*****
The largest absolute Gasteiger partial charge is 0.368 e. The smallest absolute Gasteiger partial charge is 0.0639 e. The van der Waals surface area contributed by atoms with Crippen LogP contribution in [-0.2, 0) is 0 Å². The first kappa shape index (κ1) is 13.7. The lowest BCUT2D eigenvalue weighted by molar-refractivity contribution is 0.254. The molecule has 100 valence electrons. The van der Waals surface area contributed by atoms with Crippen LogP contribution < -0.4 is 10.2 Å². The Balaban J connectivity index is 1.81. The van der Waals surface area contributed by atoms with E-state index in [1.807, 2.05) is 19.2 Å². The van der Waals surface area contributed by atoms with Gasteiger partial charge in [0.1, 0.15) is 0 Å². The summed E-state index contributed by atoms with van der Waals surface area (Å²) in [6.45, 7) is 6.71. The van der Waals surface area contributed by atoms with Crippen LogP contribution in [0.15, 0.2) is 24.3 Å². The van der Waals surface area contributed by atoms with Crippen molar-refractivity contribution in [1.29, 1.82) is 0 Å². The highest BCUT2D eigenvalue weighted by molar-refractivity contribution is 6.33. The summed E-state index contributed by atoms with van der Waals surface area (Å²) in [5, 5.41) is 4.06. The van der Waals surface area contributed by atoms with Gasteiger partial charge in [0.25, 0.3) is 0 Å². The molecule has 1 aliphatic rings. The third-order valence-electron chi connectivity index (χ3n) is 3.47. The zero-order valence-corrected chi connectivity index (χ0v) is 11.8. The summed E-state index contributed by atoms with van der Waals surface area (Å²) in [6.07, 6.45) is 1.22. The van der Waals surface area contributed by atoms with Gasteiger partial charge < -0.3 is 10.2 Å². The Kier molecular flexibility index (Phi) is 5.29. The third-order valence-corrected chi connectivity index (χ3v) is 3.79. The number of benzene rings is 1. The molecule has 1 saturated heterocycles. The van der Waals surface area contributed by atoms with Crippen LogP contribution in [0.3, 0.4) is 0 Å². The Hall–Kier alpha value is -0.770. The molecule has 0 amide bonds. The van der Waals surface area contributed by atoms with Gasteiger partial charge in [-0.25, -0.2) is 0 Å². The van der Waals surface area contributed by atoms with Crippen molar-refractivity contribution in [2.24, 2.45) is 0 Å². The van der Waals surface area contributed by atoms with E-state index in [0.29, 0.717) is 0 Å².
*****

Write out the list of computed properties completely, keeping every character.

The largest absolute Gasteiger partial charge is 0.368 e. The smallest absolute Gasteiger partial charge is 0.0639 e. The van der Waals surface area contributed by atoms with Crippen LogP contribution in [-0.2, 0) is 0 Å². The first kappa shape index (κ1) is 13.7. The lowest BCUT2D eigenvalue weighted by molar-refractivity contribution is 0.254. The molecule has 100 valence electrons. The van der Waals surface area contributed by atoms with Crippen LogP contribution < -0.4 is 10.2 Å². The Balaban J connectivity index is 1.81. The van der Waals surface area contributed by atoms with E-state index in [1.807, 2.05) is 19.2 Å². The van der Waals surface area contributed by atoms with Gasteiger partial charge in [0.1, 0.15) is 0 Å². The summed E-state index contributed by atoms with van der Waals surface area (Å²) in [6.45, 7) is 6.71. The van der Waals surface area contributed by atoms with Crippen LogP contribution in [0.15, 0.2) is 24.3 Å². The van der Waals surface area contributed by atoms with Crippen molar-refractivity contribution in [1.29, 1.82) is 0 Å². The highest BCUT2D eigenvalue weighted by molar-refractivity contribution is 6.33. The summed E-state index contributed by atoms with van der Waals surface area (Å²) in [5, 5.41) is 4.06. The van der Waals surface area contributed by atoms with Gasteiger partial charge in [0.25, 0.3) is 0 Å². The molecule has 1 aliphatic rings. The third-order valence-electron chi connectivity index (χ3n) is 3.47. The zero-order valence-corrected chi connectivity index (χ0v) is 11.8. The summed E-state index contributed by atoms with van der Waals surface area (Å²) in [6.07, 6.45) is 1.22. The van der Waals surface area contributed by atoms with Gasteiger partial charge < -0.3 is 10.2 Å². The Kier molecular flexibility index (Phi) is 5.29. The third-order valence-corrected chi connectivity index (χ3v) is 3.79. The number of benzene rings is 1. The molecule has 1 saturated heterocycles. The van der Waals surface area contributed by atoms with Crippen LogP contribution in [0.3, 0.4) is 0 Å². The Hall–Kier alpha value is -0.770. The molecule has 0 amide bonds. The van der Waals surface area contributed by atoms with Gasteiger partial charge in [-0.25, -0.2) is 0 Å². The van der Waals surface area contributed by atoms with Crippen molar-refractivity contribution in [2.24, 2.45) is 0 Å². The van der Waals surface area contributed by atoms with E-state index in [0.29, 0.717) is 0 Å².